Acting President, National Association of Nigerian Licensed Customs Agents (ANLCA), Dr Kayode Farinto,  said previous policies were not consistent and had not impacted positively on the maritime industry.
“The industry has not really gained much and we have not moved forward even with the port concession that we had.
“The port concession has added value to the port, but the government needs to change its approach.
“The government has not fulfilled its responsibilities in the initial port concession,” he said.
He explained that in reviewing the port concession, stakeholders should be carried along.
Farinto said as a way forward, government should look into the generalisation of the cargo throughput that terminal operators pay.
“There should be a Ministry of Maritime Affairs, separate from the Ministry of Transportation, so that in line with Sustainable Development Goals +SDGs) of World Bank, number 14, they would be able to fully harness the potential of the maritime sector.
“Most of the access roads to the ports are very bad. By now we need to have a port development plan to cover 2030 or 2040, because the ports we have now have been overstretched,” he said.
Also speaking, a shipper, Mr Jonathan Nicole, noted that there was need for the country to be self-sufficient so that it would reduce importation.
“At 62 we are managing to survive in the maritime sector and the inflow of goods has not been good for importers at all.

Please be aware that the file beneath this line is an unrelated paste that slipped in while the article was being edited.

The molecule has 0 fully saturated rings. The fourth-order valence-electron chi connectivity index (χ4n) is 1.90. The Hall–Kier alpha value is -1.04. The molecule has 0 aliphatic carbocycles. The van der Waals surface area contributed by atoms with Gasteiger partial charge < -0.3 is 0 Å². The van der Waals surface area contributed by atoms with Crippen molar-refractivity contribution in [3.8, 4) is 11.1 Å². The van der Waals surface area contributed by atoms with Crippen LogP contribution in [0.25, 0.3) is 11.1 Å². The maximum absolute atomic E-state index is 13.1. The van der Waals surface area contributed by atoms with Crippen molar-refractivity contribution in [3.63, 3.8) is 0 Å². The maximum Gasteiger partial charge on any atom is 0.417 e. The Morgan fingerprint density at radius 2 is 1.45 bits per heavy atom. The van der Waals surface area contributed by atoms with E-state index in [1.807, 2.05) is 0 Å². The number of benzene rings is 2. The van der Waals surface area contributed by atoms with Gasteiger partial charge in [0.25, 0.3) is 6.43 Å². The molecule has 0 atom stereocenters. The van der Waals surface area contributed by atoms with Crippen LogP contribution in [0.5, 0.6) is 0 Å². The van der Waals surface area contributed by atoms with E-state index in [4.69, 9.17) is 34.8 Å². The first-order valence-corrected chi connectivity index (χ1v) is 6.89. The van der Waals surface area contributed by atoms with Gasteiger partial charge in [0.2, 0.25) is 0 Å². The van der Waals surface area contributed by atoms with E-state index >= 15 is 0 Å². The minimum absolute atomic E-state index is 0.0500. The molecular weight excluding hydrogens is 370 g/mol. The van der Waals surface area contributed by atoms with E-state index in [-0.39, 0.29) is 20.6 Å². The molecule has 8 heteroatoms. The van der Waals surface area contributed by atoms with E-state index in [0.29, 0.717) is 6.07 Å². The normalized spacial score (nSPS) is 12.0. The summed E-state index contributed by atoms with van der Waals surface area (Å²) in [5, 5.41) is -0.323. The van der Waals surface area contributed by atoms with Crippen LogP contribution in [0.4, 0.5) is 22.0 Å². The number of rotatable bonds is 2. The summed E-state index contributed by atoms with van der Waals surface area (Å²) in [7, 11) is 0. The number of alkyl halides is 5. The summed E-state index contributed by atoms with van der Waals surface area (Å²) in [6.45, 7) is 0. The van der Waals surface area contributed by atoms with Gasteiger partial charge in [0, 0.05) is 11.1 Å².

“At the moment the cost of doing business is high because of exchange rate instability.

“When naira is not stable, one cannot even plan. So, government should put policies in place to help importers,” he said.

Nicole, who is also a member of Shippers Association of Lagos State (SALS), said importers incurred losses due to unfavourable policies at the port saying that if it continued like this for the next five years, the maritime sector would collapse.

“In the maritime sector, the only thing we are expecting is for the African Continental Free Trade Agreement to work, and the issue of security should be looked into to ensure trade moves smoothly.

“Government should look at tariffs at port and the operations of Customs to ensure seamless operations at the port,” he said.
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Maritime

FG Tasks Terminal Operators On Maintenance 

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Federal Government has said it would hold port terminal operators responsible for the maintenance of facilities across the ports.